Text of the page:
Believe it or not, augmented reality tech dates back to the 60s.
While it might not have had all of the bells and whistles we’ve come to expect today, you have to start somewhere, right? In this article, we’ll look back on the history of augmented reality to better understand its potential future impact.
Don’t have time for the nitty-gritty details?
Over the last 50 years, augmented reality technology has reshaped the way we consume content in the real world.
Augmented reality technology was invented in 1968, with Ivan Sutherland’s development of the first head-mounted display system. However, the term ‘augmented reality’ wasn’t coined until 1990 by Boeing researcher Tim Caudell.
The technology has come a long way with a growing list of use cases for AR. From NASA simulations to immersive marketing experiences, augmented reality makes tasks easier – and definitely more fun!
Let's take a look back to see how AR technology was created in the first place.
1968: Ivan Sutherland, a Harvard professor and computer scientist, created the first head-mounted display called ‘The Sword of Damocles’.
The user experienced computer-generated graphics that enhanced their sensory perception of the world.
|RELATED: Up until this point, VR / AR we're essentially the same concept. In our guide to the history of virtual reality, see how the two split and advance from here.|
1974: Myron Kruger, a computer researcher and artist, built a laboratory at the University of Connecticut called ‘Videoplace’ that was entirely dedicated to artificial reality.
Within these walls, projection and camera technology was used to emit onscreen silhouettes which surrounded users for an interactive experience.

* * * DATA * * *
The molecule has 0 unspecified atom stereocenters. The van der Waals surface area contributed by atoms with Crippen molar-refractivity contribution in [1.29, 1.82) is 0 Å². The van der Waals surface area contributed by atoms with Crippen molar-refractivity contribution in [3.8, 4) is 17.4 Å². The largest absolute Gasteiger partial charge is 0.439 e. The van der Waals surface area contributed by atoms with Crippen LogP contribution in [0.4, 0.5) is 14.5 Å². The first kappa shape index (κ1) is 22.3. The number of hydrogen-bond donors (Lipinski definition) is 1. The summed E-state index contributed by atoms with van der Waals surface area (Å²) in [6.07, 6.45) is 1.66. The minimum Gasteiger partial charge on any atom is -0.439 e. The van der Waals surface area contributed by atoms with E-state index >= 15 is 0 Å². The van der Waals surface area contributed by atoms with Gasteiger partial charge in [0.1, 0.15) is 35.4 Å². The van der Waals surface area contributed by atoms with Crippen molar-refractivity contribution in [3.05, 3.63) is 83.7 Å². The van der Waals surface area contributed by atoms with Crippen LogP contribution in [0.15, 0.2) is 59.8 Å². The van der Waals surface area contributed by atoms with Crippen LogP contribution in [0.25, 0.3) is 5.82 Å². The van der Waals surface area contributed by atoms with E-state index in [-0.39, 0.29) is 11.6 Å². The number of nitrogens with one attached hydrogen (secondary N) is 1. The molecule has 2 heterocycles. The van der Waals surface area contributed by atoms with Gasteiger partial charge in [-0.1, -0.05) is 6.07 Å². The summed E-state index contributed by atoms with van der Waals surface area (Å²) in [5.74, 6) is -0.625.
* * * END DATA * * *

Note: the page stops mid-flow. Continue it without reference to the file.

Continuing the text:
Now, let's learn how AR transitioned out of the lab and into various industries and business applications.
1990: Tom Caudell, a Boeing researcher, coined the term ‘augmented reality’.
1992: Louis Rosenburg, a researcher in the USAF Armstrong's Research Lab, created ‘Virtual Fixtures’, which was one of the first fully functional augmented reality systems.
The system allowed military personnel to virtually control and guide machinery to perform tasks like training their US Air Force pilots on safer flying practices.
|RELATED: This was the first time that physical objects and digital objects interacted with one another – known today was mixed reality.|
1994: Julie Martin, a writer and producer, brought augmented reality to the entertainment industry for the first time with the theater production titled Dancing in Cyberspace.
The show featured acrobats dancing alongside projected virtual objects on the physical stage.
1998: Sportsvision broadcasts the first live NFL game with the virtual 1st & Ten graphic system – aka the yellow yard marker. The technology displays a yellow line overlayed on top of the feed to that views can quickly see where the team just advance to to get a first down.
This system is still used today, although admittedly more advanced than it was in the late ‘90s. Viewers have become accustomed to the yellow line marker and other additional graphics – most don’t even know that this is a form of AR technology.
1999: NASA created a hybrid synthetic vision system of their X-38 spacecraft. The system leveraged AR technology to assist in providing better navigation during their test flights.
The augmented reality component displayed map data right on the pilot’s screen.
By now, AR has a foothold in the fast-paced tech landscape. Let's see how its eventually rolled out to everyday consumers.
2000: Hirokazu Kato developed an open-source software library called the ARToolKit. This package helps other developers build augmented reality software programs. The library uses video tracking to overlay virtual graphics on top of the real world.